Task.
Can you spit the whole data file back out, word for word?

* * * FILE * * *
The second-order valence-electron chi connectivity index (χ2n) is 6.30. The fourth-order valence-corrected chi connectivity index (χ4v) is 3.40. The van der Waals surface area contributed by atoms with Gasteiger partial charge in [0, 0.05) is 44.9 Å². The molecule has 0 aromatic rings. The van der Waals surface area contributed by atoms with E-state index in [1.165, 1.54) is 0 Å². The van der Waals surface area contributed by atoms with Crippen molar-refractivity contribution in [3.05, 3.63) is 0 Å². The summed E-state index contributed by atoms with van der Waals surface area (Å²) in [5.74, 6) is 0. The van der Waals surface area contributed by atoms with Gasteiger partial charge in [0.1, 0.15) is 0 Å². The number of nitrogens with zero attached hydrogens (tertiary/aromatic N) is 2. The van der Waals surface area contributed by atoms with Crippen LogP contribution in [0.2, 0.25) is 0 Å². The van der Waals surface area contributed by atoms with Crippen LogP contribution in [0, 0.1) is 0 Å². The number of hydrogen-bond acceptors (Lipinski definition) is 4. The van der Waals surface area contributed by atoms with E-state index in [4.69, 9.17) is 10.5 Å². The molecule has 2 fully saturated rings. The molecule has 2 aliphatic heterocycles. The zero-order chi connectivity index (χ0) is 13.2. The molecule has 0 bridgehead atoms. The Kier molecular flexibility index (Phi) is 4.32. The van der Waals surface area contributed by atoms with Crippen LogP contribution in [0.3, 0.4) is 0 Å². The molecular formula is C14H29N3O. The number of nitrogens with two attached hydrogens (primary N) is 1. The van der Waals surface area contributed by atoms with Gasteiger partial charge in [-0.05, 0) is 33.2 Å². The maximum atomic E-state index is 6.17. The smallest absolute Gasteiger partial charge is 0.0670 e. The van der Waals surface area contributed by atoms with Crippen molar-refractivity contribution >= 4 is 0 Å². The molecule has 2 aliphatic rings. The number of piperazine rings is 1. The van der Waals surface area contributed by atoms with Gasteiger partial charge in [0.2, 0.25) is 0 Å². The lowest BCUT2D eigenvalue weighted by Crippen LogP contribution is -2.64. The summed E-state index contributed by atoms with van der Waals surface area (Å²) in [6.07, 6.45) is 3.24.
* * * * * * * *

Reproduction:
The second-order valence-electron chi connectivity index (χ2n) is 6.30. The fourth-order valence-corrected chi connectivity index (χ4v) is 3.40. The van der Waals surface area contributed by atoms with Gasteiger partial charge in [0, 0.05) is 44.9 Å². The molecule has 0 aromatic rings. The van der Waals surface area contributed by atoms with E-state index in [1.165, 1.54) is 0 Å². The van der Waals surface area contributed by atoms with Crippen molar-refractivity contribution in [3.05, 3.63) is 0 Å². The summed E-state index contributed by atoms with van der Waals surface area (Å²) in [5.74, 6) is 0. The van der Waals surface area contributed by atoms with Gasteiger partial charge in [0.1, 0.15) is 0 Å². The number of nitrogens with zero attached hydrogens (tertiary/aromatic N) is 2. The van der Waals surface area contributed by atoms with Crippen LogP contribution in [0.2, 0.25) is 0 Å². The van der Waals surface area contributed by atoms with Crippen LogP contribution in [0, 0.1) is 0 Å². The number of hydrogen-bond acceptors (Lipinski definition) is 4. The van der Waals surface area contributed by atoms with E-state index in [4.69, 9.17) is 10.5 Å². The molecule has 2 fully saturated rings. The molecule has 2 aliphatic heterocycles. The zero-order chi connectivity index (χ0) is 13.2. The molecule has 0 bridgehead atoms. The Kier molecular flexibility index (Phi) is 4.32. The van der Waals surface area contributed by atoms with Crippen LogP contribution in [0.3, 0.4) is 0 Å². The molecular formula is C14H29N3O. The number of nitrogens with two attached hydrogens (primary N) is 1. The van der Waals surface area contributed by atoms with Gasteiger partial charge in [-0.05, 0) is 33.2 Å². The maximum atomic E-state index is 6.17. The smallest absolute Gasteiger partial charge is 0.0670 e. The van der Waals surface area contributed by atoms with Crippen molar-refractivity contribution >= 4 is 0 Å². The molecule has 2 aliphatic rings. The number of piperazine rings is 1. The van der Waals surface area contributed by atoms with Gasteiger partial charge in [0.2, 0.25) is 0 Å². The lowest BCUT2D eigenvalue weighted by Crippen LogP contribution is -2.64. The summed E-state index contributed by atoms with van der Waals surface area (Å²) in [6.07, 6.45) is 3.24.